Al Saunders excited by potential of Browns' young, unheralded receivers

Al Saunders couldn't believe his own eyes, so he needed some first-hand verification.

Last year, the senior offensive assistant and veteran wide receivers coach watched his numerous rookies go through their expected ups and downs as they tackled the complex nature of the position at the highest level of competition. It was a challenge for all of them, but particularly so for Jordan Payton and Rashard Higgins, who combined for seven receptions for 80 yards amid limited opportunities.

"When you come into a new program," Saunders said, "it's like learning a new language."

So when Saunders saw Payton make play after play the right way during OTAs and minicamp, he had to make sure he was dealing with the same player. He looked him square in the facemask and smiled.

"Did we get a new 84?" Saunders said. "This guy is running fast, he's coming out of breaks, he's catching the ball, he's a competitive guy … I know one thing, he can play in the National Football League. He's playing at a level much greater than he did last year."

The same can be said for Higgins, the late fifth-round selection who didn't see the field much until late in the season, when he was used as a big slot receiver. While Kenny Britt, Corey Coleman and Ricardo Louis figure to have prominent roles in this year's passing game, the Browns will need a handful of others step up from a group that is high on upside but low on experience.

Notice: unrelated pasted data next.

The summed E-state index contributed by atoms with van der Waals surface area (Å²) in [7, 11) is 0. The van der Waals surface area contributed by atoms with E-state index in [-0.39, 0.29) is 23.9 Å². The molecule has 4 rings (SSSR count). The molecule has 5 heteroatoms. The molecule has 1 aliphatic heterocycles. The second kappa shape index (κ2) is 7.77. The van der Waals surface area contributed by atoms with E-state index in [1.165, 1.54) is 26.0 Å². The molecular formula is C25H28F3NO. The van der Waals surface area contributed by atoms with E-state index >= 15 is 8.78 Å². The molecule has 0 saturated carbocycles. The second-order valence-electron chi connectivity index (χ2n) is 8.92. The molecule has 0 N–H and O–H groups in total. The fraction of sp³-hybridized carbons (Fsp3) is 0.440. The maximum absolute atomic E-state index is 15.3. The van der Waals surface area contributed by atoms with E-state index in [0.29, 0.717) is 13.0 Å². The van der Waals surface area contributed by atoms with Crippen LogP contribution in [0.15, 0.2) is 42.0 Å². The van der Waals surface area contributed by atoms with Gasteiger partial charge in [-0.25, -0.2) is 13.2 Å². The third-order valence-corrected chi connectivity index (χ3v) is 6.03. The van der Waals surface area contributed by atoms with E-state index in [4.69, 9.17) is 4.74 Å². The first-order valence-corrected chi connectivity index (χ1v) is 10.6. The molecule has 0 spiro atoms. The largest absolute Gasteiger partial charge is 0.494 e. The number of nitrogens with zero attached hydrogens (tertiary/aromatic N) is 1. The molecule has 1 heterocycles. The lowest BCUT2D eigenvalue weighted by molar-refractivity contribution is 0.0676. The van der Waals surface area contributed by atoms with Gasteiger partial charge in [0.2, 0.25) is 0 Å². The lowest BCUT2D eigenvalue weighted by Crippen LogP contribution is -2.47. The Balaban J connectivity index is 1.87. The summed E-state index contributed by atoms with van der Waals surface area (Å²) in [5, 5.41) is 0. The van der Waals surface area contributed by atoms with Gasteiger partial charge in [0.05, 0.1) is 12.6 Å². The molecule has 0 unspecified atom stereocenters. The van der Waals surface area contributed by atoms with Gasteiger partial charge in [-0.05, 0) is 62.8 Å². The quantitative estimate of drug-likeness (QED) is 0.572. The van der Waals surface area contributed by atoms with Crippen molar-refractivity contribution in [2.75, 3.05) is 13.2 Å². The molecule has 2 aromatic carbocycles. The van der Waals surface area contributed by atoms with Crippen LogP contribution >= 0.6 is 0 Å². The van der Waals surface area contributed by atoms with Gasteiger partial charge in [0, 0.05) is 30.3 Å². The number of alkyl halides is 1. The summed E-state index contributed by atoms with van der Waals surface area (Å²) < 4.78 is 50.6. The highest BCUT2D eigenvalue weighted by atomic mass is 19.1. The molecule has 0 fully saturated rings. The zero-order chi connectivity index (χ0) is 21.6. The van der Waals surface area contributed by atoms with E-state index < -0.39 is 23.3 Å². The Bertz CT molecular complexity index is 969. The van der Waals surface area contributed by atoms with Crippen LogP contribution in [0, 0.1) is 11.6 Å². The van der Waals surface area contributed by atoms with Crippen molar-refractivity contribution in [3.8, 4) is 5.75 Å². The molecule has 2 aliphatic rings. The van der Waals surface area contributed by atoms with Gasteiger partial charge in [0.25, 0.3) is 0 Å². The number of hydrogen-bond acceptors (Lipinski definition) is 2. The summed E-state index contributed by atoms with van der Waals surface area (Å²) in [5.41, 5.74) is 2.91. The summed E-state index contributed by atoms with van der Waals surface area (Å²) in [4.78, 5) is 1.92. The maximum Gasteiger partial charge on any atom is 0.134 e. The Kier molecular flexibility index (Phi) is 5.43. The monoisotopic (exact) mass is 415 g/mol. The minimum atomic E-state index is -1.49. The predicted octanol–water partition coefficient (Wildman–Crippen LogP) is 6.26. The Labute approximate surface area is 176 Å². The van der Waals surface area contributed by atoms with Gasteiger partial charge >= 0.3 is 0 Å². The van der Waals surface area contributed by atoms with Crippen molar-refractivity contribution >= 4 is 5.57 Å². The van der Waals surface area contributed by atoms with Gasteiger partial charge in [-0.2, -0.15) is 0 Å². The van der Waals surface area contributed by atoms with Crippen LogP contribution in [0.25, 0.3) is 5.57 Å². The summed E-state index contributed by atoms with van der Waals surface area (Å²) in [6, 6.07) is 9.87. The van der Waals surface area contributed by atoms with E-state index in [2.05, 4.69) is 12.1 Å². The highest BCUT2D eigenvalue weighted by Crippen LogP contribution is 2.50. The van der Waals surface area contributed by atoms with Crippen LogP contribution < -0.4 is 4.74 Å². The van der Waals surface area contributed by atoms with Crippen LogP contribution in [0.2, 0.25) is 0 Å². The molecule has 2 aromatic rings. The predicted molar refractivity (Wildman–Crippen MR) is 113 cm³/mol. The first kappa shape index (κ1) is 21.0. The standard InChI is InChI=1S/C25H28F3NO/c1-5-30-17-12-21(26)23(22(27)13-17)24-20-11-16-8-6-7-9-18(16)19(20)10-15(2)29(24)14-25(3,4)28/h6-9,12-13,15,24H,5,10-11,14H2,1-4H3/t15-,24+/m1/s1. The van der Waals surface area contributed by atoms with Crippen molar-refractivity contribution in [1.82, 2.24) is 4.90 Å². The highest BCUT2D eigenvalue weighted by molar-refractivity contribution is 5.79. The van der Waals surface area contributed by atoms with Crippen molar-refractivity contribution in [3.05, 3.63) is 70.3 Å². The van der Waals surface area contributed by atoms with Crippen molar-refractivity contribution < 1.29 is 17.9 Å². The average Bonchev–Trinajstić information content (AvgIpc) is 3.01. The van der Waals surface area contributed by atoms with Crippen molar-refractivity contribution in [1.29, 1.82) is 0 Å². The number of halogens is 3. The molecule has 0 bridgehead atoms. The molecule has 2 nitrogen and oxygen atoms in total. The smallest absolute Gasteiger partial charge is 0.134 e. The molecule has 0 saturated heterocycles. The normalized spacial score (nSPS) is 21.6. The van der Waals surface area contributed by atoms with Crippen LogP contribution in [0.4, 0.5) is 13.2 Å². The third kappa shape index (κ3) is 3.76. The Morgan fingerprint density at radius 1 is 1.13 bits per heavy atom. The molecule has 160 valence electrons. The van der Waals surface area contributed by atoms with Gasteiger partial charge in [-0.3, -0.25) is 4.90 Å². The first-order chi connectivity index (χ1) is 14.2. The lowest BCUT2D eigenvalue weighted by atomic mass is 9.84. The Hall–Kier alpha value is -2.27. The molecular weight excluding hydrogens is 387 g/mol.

Higgins, Payton, Rannell Hall, Mario Alford, James Wright and more will be competing for spots in a wide receiver group Saunders views as a year wiser.

"Most of them are totally fluent in the foreign language they've learned being in the Cleveland Browns offense. They've adapted dramatically," Saunders said. "They've all incrementally progressed a great deal. Now what they've got to do is continue to do that because we haven't played against anybody yet. When we put pads on and we play real games, it's got to be physical and do things in a stressful environment.

"I'm hoping what they've done and shown to this point will carry over."

At this time last year, Hall was impressing in a similar fashion.

Signed off Tampa Bay's practice squad near the end of the 2015 season, he made a quick impression on Saunders during the offseason workout program and carried that momentum into training camp. He was having a nice preseason debut at Green Bay until the second half, when he went down with a broken fibula. His season was over.

Hall said he was back to 100 percent by the end of the 2016 season. He wasn't limited in the slightest during OTAs and minicamp.

"I remember going to the hospital and spending some time with he and his mother there. It was a severe, severe fracture," Saunders said. "He's come back and you would never know he's had any injury. He's better than he was when he got hurt. We're excited about the competition he's providing to all of those guys."

Cleveland's 11-man room will be pared down a bit by the time the season arrives, but there are favorable odds that at least a couple of the remaining players will be entering with minimal experience. That's the challenge one of the most experienced position coaches in the entire NFL is ready to tackle.

"Every day I come to work, that is the most important thing to me is helping those guys get better. I believe that we can develop them," Saunders said. "I would love nothing better than our young players to reach their level, whatever that might be, of effectiveness. That is my reward as a coach is seeing players do well and progress in their skills."

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